As per this article
When accessed objectname.attributename, the following objects are searched in sequence for the attribute:
The object itself (
objectname.__dict__ or any Python-provided attribute of objectname).
The object's type (
objectname.__class__.__dict__). Observe that only
__dict__ is searched, which means only user-provided attributes of the class. In other words
objectname.__bases__ may not return anything even though
objectname.__class__.__bases__ does exist.
The bases of the object's class, their bases, and so on. (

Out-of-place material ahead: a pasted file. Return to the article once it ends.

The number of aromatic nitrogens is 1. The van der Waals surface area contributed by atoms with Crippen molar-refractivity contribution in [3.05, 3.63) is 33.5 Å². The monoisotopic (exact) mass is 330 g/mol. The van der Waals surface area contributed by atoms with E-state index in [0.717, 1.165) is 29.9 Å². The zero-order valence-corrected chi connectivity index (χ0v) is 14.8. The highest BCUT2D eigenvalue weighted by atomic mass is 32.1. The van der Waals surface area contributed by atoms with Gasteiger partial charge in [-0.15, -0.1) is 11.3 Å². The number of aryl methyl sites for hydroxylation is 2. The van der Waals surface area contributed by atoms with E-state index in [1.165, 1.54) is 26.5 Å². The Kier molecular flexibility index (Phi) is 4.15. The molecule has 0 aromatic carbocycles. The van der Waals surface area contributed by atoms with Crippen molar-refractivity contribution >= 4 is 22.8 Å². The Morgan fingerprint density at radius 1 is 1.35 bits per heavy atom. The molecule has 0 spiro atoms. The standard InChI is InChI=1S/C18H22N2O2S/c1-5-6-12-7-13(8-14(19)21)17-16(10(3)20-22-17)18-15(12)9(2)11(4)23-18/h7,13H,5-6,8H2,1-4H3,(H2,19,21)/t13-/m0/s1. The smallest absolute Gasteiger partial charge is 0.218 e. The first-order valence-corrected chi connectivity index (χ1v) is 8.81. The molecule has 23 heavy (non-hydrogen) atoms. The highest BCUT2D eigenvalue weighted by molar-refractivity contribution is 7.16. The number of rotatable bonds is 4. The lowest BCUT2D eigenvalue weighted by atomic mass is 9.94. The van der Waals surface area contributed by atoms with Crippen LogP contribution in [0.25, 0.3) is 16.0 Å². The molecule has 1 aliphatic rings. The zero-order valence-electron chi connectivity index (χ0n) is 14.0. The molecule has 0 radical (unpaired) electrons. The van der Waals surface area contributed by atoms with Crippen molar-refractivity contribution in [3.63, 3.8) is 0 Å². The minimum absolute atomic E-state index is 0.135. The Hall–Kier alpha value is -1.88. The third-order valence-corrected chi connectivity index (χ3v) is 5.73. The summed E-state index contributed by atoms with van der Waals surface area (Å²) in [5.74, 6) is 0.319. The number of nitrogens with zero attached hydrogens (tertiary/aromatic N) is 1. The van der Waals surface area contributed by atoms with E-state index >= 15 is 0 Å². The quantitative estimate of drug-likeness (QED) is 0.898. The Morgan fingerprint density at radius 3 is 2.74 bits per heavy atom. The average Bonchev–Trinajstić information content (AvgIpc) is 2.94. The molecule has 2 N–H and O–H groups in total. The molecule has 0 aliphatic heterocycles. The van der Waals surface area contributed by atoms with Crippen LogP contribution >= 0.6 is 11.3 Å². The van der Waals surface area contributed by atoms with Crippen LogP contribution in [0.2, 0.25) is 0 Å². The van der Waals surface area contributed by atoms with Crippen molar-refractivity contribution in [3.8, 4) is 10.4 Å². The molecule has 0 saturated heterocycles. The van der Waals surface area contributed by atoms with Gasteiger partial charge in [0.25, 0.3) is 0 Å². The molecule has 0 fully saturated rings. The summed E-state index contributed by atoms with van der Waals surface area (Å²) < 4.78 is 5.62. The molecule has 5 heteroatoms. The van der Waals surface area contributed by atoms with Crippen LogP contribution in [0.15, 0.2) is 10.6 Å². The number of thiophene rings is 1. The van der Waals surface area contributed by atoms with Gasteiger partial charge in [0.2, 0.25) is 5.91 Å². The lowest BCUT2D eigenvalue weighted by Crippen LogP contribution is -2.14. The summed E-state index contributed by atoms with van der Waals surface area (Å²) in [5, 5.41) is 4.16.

__dict__ of each of
objectname.__class__.__bases__). More than one base does not confuse Python, and should not concern us at the moment. The point to note is that all bases are searched until an attribute is found.
To test the theory I created this example
class Superb(object): svar=1 class Sub(Superb): ... class Leaf(Sub): def __init__(self): print(Leaf.svar) lobj=Leaf()
The instance creation worked and printed the value of Leaf.svar (as 1). This means that when resolving Leaf.svar, Python looked at the base of the base of the Leaf object, which is not something mentioned in the article. As per the article, bases of the object's class (i.e. type) are searched . I doubt that the article writer made any mistake it's most certainly a gap in my understanding. Can someone please clarify.